SOF hull coverings are discussed in many threads over many years throughout the forum but the hardest thing to find is follow up by someone who has used some specific method and how it worked. If you're familiar with Platt Monfort's work, he dedicated a lot of time and creativity toward finding a way to make the 3.7 oz. Dacron tougher and I don't think he was ever really happy with his results. Full disclosure; I've only built one boat using the 3.7 oz. Dacron, a solo boat for my wife and several years later it's holding up very well, much tougher than I expected. However, my other six boats are all "proof of concept" boats or test platforms for my own use. I'm 6'4", 200 pounds and I don't baby my boats so they are built using heavier Dacron I got from Jeff at Kudzu Craft or from George Dyson. I've developed methods to make Dacron much tougher and I'm looking forward to sharing and discussing those and other methods as this thread develops.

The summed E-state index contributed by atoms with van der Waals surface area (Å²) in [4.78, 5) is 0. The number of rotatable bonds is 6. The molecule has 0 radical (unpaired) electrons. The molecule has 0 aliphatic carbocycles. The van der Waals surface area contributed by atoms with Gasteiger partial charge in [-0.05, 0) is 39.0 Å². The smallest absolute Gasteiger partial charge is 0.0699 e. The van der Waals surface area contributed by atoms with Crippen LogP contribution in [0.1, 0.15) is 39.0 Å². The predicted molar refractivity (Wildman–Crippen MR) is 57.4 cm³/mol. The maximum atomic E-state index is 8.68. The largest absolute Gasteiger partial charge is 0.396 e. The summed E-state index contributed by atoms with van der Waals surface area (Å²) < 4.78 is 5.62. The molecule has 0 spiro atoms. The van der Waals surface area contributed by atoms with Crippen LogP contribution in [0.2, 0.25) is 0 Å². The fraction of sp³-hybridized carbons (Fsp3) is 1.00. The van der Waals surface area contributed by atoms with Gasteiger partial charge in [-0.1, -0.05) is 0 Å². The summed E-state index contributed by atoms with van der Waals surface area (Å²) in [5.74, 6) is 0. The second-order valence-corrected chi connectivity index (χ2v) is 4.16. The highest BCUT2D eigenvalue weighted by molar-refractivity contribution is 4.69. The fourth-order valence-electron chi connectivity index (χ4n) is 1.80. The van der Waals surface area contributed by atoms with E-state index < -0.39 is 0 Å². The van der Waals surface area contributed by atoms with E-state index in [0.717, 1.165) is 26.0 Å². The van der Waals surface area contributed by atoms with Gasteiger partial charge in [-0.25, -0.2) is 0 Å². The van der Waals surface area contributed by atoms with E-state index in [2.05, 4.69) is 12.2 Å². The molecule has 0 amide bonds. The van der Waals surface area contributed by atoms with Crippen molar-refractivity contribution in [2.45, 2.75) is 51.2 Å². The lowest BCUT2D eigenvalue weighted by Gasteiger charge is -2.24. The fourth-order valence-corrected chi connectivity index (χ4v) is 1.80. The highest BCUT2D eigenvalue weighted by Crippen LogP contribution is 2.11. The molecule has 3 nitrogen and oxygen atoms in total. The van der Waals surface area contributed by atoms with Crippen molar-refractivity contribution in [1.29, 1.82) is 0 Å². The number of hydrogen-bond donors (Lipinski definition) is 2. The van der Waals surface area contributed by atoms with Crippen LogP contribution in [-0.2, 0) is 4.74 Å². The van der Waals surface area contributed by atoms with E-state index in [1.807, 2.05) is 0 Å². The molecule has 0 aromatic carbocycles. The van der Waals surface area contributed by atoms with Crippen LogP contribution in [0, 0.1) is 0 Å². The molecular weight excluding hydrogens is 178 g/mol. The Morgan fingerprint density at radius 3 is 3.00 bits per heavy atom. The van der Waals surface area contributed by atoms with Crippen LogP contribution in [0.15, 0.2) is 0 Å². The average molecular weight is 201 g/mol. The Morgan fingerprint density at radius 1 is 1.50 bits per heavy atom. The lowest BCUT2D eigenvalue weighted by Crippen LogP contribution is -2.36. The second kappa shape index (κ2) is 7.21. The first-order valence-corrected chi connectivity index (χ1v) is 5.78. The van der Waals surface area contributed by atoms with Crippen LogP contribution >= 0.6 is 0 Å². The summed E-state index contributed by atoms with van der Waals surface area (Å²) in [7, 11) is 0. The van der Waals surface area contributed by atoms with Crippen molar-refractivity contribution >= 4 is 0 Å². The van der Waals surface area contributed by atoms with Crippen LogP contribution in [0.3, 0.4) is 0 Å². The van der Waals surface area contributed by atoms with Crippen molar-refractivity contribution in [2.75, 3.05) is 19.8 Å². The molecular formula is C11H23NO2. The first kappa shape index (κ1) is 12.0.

Larry

  2. #2
    Join Date
    Feb 2006
    Location
    Pennsylvania
    Posts
    8,027

    Default Re: Skin On Frame Hull Covering

    Picking up from the other thread, my next SOF boat will use 8 oz nylon but with a different coating. I used Spirit Line's "goop" or 2-part urethane. The good side of this material: it's agreeable to work with -- no powerful toxic odors. When cured it's extremely tough and remains flexible, even at freezing temperatures, and it bonds to nylon very well.